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Adoption and Other Options

Sarah Preston Gorenstein

I just read all the comments on Parenting’s Facebook page, posted to my first Fertility Files blog that went up last week: “Back to the Beginning.” Adoption came up in some of the comments on Facebook, which sort of surprised me because that hasn’t come up in any of my blogs yet. So let’s get this out of the way now: Adoption isn’t something Jay and I have really discussed yet—it’s come up in casual conversations with friends a few times. We’re far from giving up hope that we’ll conceive another child through the help of fertility treatments or even naturally, as many women like me do.

Plus, frankly, I know very little about the adoption process, and how difficult (or expensive) it even is. The only thing I do know is that we would not consider fostering to adopt for one reason: I have a friend who fostered to adopt, and recently lost her daughter after more than three years, which was—and will always be—unimaginably devastating. The good news there is, she’s now pregnant with her third child. But nothing will ever replace the daughter she lost; it's heartbreaking. From her experience alone, I don’t think I would be able to do what she so selflessly did. It’s important to know your own boundaries.

But am I against adoption? Absolutely not. My husband was adopted! So of course that’s something we’d consider, if and when the time came to consider it. And if and when we felt that was the right choice for us. But at this point, we’re not there yet. We’ve been at this fertility stuff for less than a year…

Your comments have been extremely supportive; I can’t thank you enough for the kind and encouraging words, both on the blog and on Facebook—and can't tell you how much I appreciate you sharing your own experiences. It not only helps me get through my own stuff, it helps me continue to write so openly about it. Some people may not understand why I’d choose to put myself through all of this, and that’s okay. Others may not understand why I’d be crazy enough to write about it…which is okay too. Both weren’t easy decisions to make…but writing about it has been very therapeutic for me. It’s helped connect me to women like you.

There is no question that this process puts you, your husband and your kid (if you’re blessed to already have one) through the wringer at times, so I can see why some people might not understand my choice to do this. But this isn't a choice I'm making for myself alone.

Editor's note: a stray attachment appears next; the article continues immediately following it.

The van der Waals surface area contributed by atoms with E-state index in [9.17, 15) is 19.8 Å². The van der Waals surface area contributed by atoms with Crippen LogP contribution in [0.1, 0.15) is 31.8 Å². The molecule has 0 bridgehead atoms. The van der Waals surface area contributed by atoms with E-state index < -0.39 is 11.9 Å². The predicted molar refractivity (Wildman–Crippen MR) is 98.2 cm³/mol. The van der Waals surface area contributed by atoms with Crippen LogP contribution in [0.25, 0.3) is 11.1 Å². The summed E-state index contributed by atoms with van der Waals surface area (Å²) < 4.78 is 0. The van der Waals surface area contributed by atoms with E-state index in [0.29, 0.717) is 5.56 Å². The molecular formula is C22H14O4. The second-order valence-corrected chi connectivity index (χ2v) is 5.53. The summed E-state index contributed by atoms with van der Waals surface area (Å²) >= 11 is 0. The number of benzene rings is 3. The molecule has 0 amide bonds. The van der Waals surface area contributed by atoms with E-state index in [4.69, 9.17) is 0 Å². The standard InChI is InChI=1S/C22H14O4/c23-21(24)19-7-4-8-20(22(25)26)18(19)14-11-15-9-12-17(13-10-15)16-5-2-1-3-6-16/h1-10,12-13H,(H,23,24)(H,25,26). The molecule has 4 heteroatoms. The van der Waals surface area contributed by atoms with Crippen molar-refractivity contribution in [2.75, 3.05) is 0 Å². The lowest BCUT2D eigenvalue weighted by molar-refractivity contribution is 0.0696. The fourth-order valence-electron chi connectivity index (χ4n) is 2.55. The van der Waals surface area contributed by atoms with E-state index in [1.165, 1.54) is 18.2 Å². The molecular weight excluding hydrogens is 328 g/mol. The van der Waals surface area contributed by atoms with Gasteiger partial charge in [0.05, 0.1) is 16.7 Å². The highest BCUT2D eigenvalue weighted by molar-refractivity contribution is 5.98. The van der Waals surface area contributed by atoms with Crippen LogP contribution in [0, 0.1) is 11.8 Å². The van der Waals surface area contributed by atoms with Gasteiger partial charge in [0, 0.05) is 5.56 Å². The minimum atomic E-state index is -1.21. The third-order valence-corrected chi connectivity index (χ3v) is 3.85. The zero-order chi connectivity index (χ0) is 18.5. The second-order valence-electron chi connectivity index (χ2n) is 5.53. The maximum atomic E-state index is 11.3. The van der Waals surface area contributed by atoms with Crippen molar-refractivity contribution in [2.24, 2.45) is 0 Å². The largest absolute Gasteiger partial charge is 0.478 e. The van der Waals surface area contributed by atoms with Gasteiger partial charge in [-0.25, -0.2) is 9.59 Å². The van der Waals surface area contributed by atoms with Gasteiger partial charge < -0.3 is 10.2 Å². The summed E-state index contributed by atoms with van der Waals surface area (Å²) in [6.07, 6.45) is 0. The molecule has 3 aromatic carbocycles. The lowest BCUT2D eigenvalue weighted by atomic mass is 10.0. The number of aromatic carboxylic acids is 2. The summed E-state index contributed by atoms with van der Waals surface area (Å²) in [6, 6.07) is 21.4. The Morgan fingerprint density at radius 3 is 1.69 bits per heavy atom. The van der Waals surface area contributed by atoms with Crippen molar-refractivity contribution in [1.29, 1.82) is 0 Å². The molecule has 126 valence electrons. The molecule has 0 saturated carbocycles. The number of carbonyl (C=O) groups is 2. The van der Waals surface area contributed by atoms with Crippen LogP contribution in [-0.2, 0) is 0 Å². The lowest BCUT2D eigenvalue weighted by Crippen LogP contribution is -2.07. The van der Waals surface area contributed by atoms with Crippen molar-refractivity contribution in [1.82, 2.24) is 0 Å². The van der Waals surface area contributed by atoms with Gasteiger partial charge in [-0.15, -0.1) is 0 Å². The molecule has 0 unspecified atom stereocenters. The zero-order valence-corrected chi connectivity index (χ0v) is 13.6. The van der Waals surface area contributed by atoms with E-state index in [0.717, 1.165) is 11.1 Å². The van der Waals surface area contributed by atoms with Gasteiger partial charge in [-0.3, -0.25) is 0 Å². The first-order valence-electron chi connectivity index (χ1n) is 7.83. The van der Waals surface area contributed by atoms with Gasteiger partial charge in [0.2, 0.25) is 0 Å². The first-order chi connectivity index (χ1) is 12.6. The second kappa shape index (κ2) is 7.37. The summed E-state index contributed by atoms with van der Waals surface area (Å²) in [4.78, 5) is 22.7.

One commenter on Facebook had this to say:

“Why would she make herself so sick that she can't even interact with her first child?? That is insanity to me! You want a baby so bad that you will risk whatever affects this has on the one child you already have??? Just appreciate the baby you do have!”

Wow, where do I start? Yes, I have been sick a lot, and there have been times when I’m out of commission, but I never said that I wasn’t able to interact with my child. That would be impossible! I am here for him 100 percent. I am always around (even if I’m in bed—thankfully he’s the world’s best cuddler). And thanks to my hands-on hubby, if Mommy isn’t feeling well or needs to get some rest he makes it possible for me to do that. I power through the tough parts as much as I can, but the times I’m not physically able to my husband is always there, and so is our supportive family. We have it covered. And this should go without saying but I’ll say it anyway: We do appreciate the baby we already have, very much in fact—he's our world. It’s not about that at all. He is a very loved, and lovable, little boy. And he knows it. We want to expand our family; we still have more love to give.

It may seem selfish to some people, but let’s make something clear: I’m doing this for all of us—most importantly, to give my son a sibling. When I see him with his cousins, whom he’s very close with, and when I see how much he loves our friends’ kids, it makes me ache for another child even more. While we're grateful to have so many cousins and friends we get to see on a regular basis, I want him to have a sibling of his own, is that so wrong? I want a sibling for him every bit as much as I want another child for myself.

In fact, a friend who’s an only child herself said to me recently: “Don’t give up, do whatever you have to… I always wished I had a brother or sister.” She feels like she missed out on something growing up without a built-in buddy. I totally get it, even though my brother and I are four years apart and he wanted nothing to do with me when we were kids (true story). I want Preston to have that very special bond and camaraderie that only siblings have. I want him to get to be the older brother who destroys his baby sister's favorite doll house. (Can you believe my brother did that to me!?)

However, I don't think there’s anything wrong with having, or being, an only child. My best friend growing up is an only child—we were like sisters; we were as close as two girls can be without being related. It’s a personal choice, and it's not for everyone (neither is being a parent!). I’ve just always wanted at least a couple of kids, not that I think it's going to be easy. My husband and I always said we wanted three, actually. I love the idea of a having a house full of older children—it’s getting through the early years that seems impossible sometimes. (We’re going through the Terrible Twos again in our house, plus Preston is getting over walking pneumonia, so it’s been a bit challenging lately.) But no matter how challenging it gets, I never question whether or not I want more kids—and I’m optimistic that in the grand scheme of things, this period in our lives will be a little blip in our collective memories, most of all Preston’s.

Moms struggling with infertility: Have you ever considered adoption? I’d also love to hear from parents who’ve chosen to adopt—what has your experience been?